The Rural Secretariat Council for the Stephenville-Port aux Basques Region extends from Stephenville, including the Port au Port Peninsula, south to Rose Blanche and along the southwest coast to Francois.

Survey link:

Source: Rural Secretariat

Organizations: Rural Secretariat, Stephenville-Port aux Basques, Newfoundland and Labrador Centre for Applied Health Research Rocky HarbourThe Rural Secretariat Council for the Corner Brook

Geographic location: CORNER BROOK, Newfoundland, Norris Point Bay of Islands Bonne Bay White Bay Humber Valley Stephenville Port au Port Peninsula Rose Blanche

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Recent comments

  • Linda Earle
    January 16, 2013 - 13:53

    The government-run doctor's clinic in Stephenville is not even up to "first world" standards. It is an old military barracks building built in the 1940s. It has old-fashioned, single pane glass windows with no storm windows and two sets of dilapidated concrete steps to access the building. There is one receptionist to answer phones, register patients, and do whatever. You can never get through by phone to make an appointment, so you must travel to the clinic and take a number and sit with sick people coughing around you for up to 40 minutes just to make an appointment. The examination rooms are sparsely furnished with chrome tables and chairs that look like they were made in the 1950s. It is the worst clinic I have ever seen in all of Newfoundland. I am embarrassed that doctors are recuited from other countries and put to work in Canada in that type of environment. We desperately need a walk-in clinic in Stephenville because of 3-4 week wait times to see a family doctor ... if you are lucky enough to have one !!! Wait times for testing and specialist appointments in this province are staggering., nurses are being taken out of seniors homes and being given managment positions in scheduling and administration that they are not trained for. It is the biggest Lose-Lose Situation that I have ever heard of. New Medical Models??? They are NOT working, I am a senior and I have never seen such poor health care in all my life. I was brought up to show respect, but I have no respect for what is happening in our Health/Sickness-inducing Care in this province. It is time for a BIG CHANGE and BACK TO BASICS.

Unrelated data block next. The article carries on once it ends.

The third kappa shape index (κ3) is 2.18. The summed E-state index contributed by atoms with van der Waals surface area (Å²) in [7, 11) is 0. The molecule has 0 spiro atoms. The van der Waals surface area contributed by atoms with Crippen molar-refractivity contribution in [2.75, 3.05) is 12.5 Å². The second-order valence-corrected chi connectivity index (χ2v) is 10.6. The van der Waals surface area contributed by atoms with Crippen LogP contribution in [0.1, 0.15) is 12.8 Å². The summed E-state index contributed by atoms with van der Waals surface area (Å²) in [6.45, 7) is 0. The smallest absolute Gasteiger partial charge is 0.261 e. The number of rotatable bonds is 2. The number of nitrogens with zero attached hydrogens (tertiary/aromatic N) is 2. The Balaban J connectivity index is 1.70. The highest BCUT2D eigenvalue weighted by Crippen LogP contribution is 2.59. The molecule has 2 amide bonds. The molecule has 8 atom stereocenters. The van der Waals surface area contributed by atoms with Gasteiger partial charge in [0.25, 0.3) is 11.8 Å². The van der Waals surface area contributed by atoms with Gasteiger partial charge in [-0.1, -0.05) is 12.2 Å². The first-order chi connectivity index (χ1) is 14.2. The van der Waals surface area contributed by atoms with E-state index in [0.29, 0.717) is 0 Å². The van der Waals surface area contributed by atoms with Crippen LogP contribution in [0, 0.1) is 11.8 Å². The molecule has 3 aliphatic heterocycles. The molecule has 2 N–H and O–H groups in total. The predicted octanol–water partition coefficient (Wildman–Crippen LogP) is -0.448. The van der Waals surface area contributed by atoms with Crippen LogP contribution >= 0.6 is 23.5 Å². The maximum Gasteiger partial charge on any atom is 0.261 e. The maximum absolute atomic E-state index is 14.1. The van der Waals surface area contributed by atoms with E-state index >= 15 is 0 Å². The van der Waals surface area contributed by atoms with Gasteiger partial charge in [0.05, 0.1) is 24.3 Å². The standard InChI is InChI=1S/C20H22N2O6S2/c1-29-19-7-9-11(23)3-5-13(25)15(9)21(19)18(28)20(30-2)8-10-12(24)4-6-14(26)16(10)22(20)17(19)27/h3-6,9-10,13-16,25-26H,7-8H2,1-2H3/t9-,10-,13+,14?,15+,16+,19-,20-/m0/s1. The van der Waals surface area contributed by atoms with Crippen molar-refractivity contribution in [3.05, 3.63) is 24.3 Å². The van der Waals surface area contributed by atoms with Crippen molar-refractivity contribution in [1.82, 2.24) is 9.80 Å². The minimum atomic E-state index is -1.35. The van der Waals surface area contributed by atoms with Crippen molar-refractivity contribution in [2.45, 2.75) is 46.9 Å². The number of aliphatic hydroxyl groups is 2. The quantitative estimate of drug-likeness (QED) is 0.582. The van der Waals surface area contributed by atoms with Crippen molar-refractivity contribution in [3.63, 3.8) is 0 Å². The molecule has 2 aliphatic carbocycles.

• minnie
    January 14, 2013 - 08:14

    Why not send forms to Seniors groups, not hard to get addresses just contact the Link Directors for each western nfld is Joan Bowen, Pasadena..Thanks,

  • Donna
    January 14, 2013 - 07:14

    I would strongly encourage people to fill out this survey. There are over 2000 known people in the Corner Brook area without a family doctor. Women who are pregnant that have no GP to follow her through her pregnancy. We are encouraging preventative health care and regular check ups and follow up but patients do not have access to this service. Right now a minor infection, for people without a family doctor, has to be treated in our emergency departments. Corner Brook and area needs a walk in clinic that operates after hours and on weekends. We need to better utilize our Nurse Practitioners who can assess and treat many conditions and provide follow up to those who have chronic illnesses. People are frustrated with lack of access to basic health care so please speak up and fill out this survey and participate in discussion groups it's the only way to get this problem fixed.